Real estate developers who once may have bypassed Riverside because its zoning code lacked flexibility may now give the village another look, officials hope, after trustees voted 5-0 on June 18 to amend the code and add a planned unit development (PUD) process to it.
Instead of simply making developers go through unpredictable zoning variance hearings or having to accept substandard developments that fit the letter of the zoning code, Riverside officials hope a planned unit development process will benefit both developers and the village.
“In general a PUD provides options to get a quality product everybody will be happy with,” said Riverside Community Development Director Sonya Abt. “With infill development, there can be factors that make it prohibitive to a developer. Having a PUD in the code is helpful in showing that the village is willing to look at options for a developer, and it gives us a fair bit of leverage to get what we want in terms of a quality product.”
While some municipalities, like Brookfield, require planned unit developments to be a certain size, Riverside will have no such limitation. They can also be a tool used in any zoning district, including residential districts, although the process can’t be used to construct single-family homes.
Planned developments are also subject to the underlying zoning of a particular district, unless an exception is granted. For example, there are churches and schools that have existed for decades in single-family zoning districts.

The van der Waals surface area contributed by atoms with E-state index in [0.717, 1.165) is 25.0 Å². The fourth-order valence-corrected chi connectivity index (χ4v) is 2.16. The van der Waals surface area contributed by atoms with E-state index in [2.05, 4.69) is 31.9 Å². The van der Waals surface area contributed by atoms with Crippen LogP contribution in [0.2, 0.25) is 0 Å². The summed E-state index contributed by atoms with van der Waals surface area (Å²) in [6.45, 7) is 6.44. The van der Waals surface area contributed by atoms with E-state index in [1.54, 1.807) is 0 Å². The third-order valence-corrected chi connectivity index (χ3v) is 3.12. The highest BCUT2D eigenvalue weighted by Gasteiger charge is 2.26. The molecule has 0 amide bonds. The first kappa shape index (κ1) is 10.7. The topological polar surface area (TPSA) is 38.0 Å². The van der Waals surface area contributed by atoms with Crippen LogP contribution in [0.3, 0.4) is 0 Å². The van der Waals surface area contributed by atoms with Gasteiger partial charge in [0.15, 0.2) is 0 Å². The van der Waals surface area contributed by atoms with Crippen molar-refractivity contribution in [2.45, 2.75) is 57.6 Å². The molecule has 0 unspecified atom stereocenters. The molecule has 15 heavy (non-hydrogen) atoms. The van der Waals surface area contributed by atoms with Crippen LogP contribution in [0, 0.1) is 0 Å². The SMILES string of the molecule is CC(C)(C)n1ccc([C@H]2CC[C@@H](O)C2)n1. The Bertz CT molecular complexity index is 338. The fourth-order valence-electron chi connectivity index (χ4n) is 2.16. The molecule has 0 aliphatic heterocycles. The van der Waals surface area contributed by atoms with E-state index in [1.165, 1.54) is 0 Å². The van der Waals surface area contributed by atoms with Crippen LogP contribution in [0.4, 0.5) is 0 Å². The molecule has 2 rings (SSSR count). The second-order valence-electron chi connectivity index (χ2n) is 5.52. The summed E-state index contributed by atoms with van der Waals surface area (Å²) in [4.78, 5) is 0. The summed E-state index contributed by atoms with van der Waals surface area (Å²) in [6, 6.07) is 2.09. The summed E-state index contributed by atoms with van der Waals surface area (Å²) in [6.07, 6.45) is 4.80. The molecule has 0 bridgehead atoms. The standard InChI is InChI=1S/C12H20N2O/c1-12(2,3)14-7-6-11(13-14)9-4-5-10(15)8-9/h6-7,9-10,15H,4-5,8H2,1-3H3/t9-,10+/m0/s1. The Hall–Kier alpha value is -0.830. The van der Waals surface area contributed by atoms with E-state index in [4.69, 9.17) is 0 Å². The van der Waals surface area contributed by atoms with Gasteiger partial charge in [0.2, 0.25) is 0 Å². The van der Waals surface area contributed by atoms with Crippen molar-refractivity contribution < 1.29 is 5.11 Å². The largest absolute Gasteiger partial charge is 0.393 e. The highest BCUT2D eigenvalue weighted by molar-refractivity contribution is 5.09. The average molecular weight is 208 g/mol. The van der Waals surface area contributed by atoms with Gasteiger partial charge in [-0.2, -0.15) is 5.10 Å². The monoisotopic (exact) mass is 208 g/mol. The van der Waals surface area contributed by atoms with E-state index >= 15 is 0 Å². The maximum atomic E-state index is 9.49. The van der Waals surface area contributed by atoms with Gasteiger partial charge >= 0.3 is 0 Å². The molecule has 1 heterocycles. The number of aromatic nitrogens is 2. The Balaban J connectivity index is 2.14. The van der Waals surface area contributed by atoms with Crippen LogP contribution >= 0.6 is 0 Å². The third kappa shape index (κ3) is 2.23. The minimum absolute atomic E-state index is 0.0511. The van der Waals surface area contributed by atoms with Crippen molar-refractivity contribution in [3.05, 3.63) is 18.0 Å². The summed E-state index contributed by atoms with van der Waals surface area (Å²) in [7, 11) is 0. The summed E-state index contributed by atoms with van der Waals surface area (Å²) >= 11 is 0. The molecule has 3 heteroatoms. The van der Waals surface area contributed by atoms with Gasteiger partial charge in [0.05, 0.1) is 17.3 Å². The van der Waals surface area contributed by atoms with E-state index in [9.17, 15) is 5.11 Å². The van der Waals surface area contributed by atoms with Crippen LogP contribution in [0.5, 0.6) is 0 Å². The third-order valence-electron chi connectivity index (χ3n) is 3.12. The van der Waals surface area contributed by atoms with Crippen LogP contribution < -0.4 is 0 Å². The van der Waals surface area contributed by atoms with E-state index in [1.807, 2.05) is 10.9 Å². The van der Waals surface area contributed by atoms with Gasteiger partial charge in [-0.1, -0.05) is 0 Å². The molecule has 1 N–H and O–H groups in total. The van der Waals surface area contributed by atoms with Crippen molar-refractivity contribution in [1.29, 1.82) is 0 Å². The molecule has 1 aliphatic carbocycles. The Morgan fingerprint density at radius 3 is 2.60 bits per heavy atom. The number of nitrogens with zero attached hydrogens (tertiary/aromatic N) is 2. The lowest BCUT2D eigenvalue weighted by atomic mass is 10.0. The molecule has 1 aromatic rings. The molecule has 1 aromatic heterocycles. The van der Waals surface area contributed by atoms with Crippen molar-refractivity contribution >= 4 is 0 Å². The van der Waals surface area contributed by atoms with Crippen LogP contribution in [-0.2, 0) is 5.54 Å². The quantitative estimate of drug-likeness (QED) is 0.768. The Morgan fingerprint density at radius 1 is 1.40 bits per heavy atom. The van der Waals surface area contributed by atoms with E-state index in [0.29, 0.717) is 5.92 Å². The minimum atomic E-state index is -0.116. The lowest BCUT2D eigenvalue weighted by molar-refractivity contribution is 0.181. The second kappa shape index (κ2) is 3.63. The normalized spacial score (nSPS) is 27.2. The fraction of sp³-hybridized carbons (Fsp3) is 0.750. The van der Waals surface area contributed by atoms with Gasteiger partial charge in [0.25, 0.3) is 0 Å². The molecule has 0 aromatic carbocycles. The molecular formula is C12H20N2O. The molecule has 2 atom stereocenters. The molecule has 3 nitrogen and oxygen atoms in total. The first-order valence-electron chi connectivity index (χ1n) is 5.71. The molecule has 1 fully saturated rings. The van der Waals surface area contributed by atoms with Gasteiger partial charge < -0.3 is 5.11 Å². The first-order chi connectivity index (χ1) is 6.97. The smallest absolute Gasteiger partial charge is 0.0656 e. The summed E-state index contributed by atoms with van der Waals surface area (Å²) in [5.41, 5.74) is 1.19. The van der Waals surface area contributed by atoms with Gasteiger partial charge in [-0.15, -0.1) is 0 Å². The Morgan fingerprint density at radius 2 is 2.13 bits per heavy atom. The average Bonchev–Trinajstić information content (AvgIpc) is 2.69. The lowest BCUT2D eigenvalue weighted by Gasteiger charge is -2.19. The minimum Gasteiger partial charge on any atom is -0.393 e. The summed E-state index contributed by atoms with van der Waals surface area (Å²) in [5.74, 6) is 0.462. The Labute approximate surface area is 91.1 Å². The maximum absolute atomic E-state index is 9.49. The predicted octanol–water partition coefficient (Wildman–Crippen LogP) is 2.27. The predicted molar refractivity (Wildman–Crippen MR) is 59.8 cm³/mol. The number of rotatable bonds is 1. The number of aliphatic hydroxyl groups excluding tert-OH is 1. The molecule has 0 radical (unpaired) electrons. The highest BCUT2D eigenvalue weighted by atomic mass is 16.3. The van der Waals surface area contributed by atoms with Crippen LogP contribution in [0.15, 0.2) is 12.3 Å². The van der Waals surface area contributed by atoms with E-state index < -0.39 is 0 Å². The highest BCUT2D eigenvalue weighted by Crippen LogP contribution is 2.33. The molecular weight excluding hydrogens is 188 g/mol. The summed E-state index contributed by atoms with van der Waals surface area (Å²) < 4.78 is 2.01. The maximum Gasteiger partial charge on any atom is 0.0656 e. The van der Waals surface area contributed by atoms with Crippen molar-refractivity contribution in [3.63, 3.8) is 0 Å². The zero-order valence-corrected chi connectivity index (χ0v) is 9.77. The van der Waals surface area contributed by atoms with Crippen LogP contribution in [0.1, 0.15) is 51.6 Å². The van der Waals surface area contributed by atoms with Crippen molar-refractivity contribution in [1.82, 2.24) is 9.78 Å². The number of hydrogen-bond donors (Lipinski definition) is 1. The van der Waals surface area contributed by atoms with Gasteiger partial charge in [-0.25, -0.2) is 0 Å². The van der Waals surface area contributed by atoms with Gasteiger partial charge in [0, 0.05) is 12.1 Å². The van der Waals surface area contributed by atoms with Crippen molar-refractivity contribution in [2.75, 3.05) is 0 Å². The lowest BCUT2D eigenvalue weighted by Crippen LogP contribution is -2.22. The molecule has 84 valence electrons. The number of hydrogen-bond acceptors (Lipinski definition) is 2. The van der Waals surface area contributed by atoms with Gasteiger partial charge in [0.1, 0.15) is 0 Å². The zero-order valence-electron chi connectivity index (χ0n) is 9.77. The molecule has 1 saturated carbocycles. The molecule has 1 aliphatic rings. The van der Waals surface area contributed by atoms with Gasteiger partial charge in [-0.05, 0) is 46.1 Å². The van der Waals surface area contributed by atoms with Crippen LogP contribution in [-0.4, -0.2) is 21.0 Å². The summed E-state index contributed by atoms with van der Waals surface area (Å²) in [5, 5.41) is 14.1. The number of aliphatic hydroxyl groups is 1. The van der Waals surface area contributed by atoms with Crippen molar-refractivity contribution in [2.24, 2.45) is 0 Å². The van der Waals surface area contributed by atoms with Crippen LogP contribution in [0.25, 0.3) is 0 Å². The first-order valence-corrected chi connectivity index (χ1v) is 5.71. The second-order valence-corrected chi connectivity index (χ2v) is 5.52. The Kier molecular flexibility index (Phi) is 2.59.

Riverside School District 96 is in the midst of a major expansion at Ames School, a project that may have benefitted from a planned unit development process rather than a straight zoning review.
“Those unique legacy uses, I think make for opportunities to provide more workable solutions,” Abt said.
The planned development process, however, will be most useful in commercial and mixed-use redevelopment in the village’s downtown and Harlem Avenue business districts, where developments might seek exceptions to height, bulk and density standards in exchange for the village obtaining high-quality design and/or public amenities, such as underground parking, park space, a reduction in the use of impervious materials, additional landscape screening or preservation of historical features.
Planned unit developments are allowed as special uses in all zoning districts and are subject to a public hearing in front of the Planning and Zoning Commission during the preliminary design review stage.
Trustees also agreed to add language to the code that will require planned unit developments to get a hearing before the Riverside Preservation Commission, after that advisory group raised concerns that such developments might harm the village’s designation as a national historic landmark.
Once those groups consider the preliminary review and submit their recommendations, it will go to the village board for a vote. If village trustees approve the preliminary design, the developer will then submit a final design, which the village’s zoning administrator – in this case Abt – will analyze to make sure it’s in conformance with the preliminary plan.
If it is, the village board will vote to approve or deny the final plan. Any changes to the plan after that final approval will need to be reviewed. Minor changes can be handled by Abt, but major changes trigger another public hearing before the Planning and Zoning Commission and a vote of the village board.